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Tips for great chemistry calls

The key to a successful coaching engagement starts with the chemistry call. It's a chance to set expectations for both sides and for the coach and client to get to know each other and what they're hoping to achieve from the coaching process.

Chemistry calls are a great way for coaches to have an introductory session with a potential client to get a feel for what the coaching relationship might look like. It helps the coach understand how coachable the client is and whether they're a good fit for each other before moving on to formal coaching sessions. It’s the beginning of a coaching relationship and an important ingredient of the ‘contracting’ phase.

Chemistry calls can vary in length, but the most important thing is to give the client a chance to experience rapport and connection with the coach. They need to feel like they can trust the coach and that they're a good fit for the coaching process.

One common mistake that coaches make on chemistry calls is to teach and tell the client what coaching is and isn't. Instead, the coach should focus on coaching the client and letting them experience what a coaching conversation feels like.

A powerful chemistry call will leave the client feeling like they want more of the same. They should feel compelled to say, "I want to get on board with coaching right away." This experience is what matters most to the client. It's not about showing off the coach's power, but rather the intrinsic value of the coaching process.

Here are some key ingredients for creating powerful chemistry sessions:

  • Unravel the coachability versus compatibility of the coach-client relationship. This means helping the client to identify whether they're ready to commit to their success and whether their coaching styles and approaches are compatible.

  • Pre-frame the call by clearly setting boundaries and expectations. This will help the client to understand the purpose of the call and what will be required of them. It also allows for shared visioning and a co-creation approach to coaching, which can help to prevent misunderstandings.

  • Enter the call with a "know nothing" state. This means avoiding pre-judging the client based on what they say or the issues they present with. Pre-judging can lead to fundamental attribution errors, biases, and beliefs that can hinder a successful conversation. The client will also come to the session with their own thoughts and concerns, and it's important to address these before moving on.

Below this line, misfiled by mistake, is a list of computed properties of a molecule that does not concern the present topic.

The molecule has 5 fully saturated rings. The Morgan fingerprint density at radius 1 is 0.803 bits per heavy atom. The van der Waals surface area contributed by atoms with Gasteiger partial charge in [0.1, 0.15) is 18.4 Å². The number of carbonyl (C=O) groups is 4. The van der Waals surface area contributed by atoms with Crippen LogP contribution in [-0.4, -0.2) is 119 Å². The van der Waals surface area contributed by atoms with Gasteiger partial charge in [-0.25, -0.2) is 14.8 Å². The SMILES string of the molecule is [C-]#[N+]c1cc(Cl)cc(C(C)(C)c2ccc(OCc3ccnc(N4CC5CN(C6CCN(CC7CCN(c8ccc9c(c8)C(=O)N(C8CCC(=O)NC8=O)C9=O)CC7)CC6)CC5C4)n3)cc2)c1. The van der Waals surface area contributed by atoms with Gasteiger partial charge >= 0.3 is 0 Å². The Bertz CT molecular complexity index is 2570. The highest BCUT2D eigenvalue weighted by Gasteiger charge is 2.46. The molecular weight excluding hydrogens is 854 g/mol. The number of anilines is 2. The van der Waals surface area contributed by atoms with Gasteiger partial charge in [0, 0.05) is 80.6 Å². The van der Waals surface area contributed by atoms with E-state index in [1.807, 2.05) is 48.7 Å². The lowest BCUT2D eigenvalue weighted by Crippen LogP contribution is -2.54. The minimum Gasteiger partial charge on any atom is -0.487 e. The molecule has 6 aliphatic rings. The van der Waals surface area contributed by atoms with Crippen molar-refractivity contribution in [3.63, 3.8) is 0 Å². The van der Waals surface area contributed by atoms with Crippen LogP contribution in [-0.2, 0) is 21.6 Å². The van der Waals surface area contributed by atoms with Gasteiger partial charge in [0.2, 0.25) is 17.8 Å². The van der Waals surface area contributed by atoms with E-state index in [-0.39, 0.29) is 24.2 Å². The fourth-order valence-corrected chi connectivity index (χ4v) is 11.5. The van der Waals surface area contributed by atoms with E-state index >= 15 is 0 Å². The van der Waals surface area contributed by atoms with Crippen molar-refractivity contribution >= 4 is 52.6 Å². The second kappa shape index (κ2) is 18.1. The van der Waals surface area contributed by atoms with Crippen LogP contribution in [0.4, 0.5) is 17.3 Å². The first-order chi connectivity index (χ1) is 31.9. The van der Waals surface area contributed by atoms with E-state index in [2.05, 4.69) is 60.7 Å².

• Have unconditional positive regard (UPR) for the client. This means creating a safe space where the client feels comfortable being themselves. The coach can do this by building rapport and commonality with the client.

Three essential steps to creating powerful chemistry calls that are built on ethics and principles:

  1. Connect with the person, not the problem. Connection and trust are essential for a successful coaching relationship. The coach can build connection by reflecting, sharing insights, observations, and inquiries. They should avoid using a didactic approach, which can make the client feel like they're being judged or lectured.

  2. Help the client to identify the root cause of their problem and how the coaching process can help them to achieve their goals.

  3. Invite the client on a journey. Invite them to co-create an experience and solutioning process that will help them to create a compelling future and move towards their desires.


Chemistry calls are important conversations. They're about having a heart-to-heart conversation. It's about being real and authentic, and it's about two people coming together to create change through masterful coaching conversation.

The coaching process can be a great catalyst for clients to experience breakthroughs in their lives.

Additional tips for a productive chemistry coaching call:

  • Start by asking the client what they hope to achieve from the coaching relationship. This will help you to tailor the call to their specific needs.

  • Be present and engaged. Listen attentively to the client and ask clarifying questions.

  • Offer support and encouragement. Let the client know that you believe in them and that you're there to help them succeed.

  • Be honest and direct. If you don't think you're a good fit for the client, be upfront about it.

  • End the call on a positive note. Summarise the key takeaways from the call and leave the client feeling hopeful and inspired. 


By following these tips, you can create chemistry coaching calls that are productive and beneficial for both you and your clients.

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